Note that we actually find two solutions arise, corresponding to the two critical values for $a$, without having to check solve -z=(a-b)/sqrt((a(1-a))/m + (b(1-b))/n) for a for the case with negative $z$. It is clear that the first line of the rearrangement is must be:

$$z_\text{crit}^2 = \frac{(p_a - p_b)^2}{\frac{p_a(1-p_a)}{m}+\frac{p_b(1-p_b)}{n}}$$

Beyond this point it no longer matters whether we used the positive or negative value for $z_\text{crit}$. It's not so hard to see where Mathematica derives it solution from. Multiply by the denominator and we obtain:

$$z_\text{crit}^2 \left(\frac{p_a(1-p_a)}{m}+\frac{p_b(1-p_b)}{n}\right)= (p_a - p_b)^2$$

Then multiply by $mn$:

$$z_\text{crit}^2 \left(np_a(1-p_a) + mp_b(1-p_b)\right)= mn(p_a - p_b)^2$$

Once the brackets are multiplied out and terms are collected together, this will be a quadratic in $p_a$. The form of Mathematica's solutions were just the two roots to the quadratic formula but it's easier to let it deal with the simplification!

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  • $\begingroup$ Hi Silverfish. Many thanks for your helpful, detailed and understandable answer. I think for now there are no questions left. Thx! $\endgroup$
    – deschen
    Jan 14, 2015 at 10:54
  • $\begingroup$ @deschen It's a good idea to make sure you are very clear, particularly for when it comes to reporting your results, about the significance level and confidence level - they're not the same thing! I have clarified a little about one- and two-tailed testing. Again, when writing up results, it's important to state whether you used a one- or two-sided test. $\endgroup$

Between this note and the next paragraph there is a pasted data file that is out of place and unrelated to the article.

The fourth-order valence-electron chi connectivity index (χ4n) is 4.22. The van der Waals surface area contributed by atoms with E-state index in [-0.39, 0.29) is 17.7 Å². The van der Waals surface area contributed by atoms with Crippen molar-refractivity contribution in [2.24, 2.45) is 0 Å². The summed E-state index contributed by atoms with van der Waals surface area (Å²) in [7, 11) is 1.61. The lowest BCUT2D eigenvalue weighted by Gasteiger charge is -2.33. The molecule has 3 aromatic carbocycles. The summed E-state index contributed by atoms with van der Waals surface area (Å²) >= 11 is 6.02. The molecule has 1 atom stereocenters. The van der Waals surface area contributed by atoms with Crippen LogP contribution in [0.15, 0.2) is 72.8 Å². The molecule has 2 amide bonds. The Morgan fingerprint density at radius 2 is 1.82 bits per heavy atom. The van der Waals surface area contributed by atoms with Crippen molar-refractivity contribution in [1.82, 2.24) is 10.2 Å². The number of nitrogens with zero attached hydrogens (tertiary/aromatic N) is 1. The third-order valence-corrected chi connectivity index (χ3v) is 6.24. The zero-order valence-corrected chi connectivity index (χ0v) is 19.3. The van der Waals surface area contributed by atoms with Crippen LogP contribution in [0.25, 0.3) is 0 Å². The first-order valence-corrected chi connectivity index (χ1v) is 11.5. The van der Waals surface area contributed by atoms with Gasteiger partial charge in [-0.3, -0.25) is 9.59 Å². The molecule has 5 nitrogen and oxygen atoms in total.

– Silverfish
    Jan 14, 2015 at 10:58
  • $\begingroup$ Thanks for the clarification. I'm indeed conducting a one-sided test, but am aware of the statistical implications (changing alpha-level, looking for critical z-valuse and so on). But thanks anyway. $\endgroup$
    – deschen
    Jan 14, 2015 at 11:02
  • $\begingroup$ @deschen No problem - in that case you can dispense with the division by two in the 1-alpha/2 when you're calculating the critical $z$, and you'll only need the proportion formula taking the positive square root. $\endgroup$
    – Silverfish
    Jan 14, 2015 at 11:05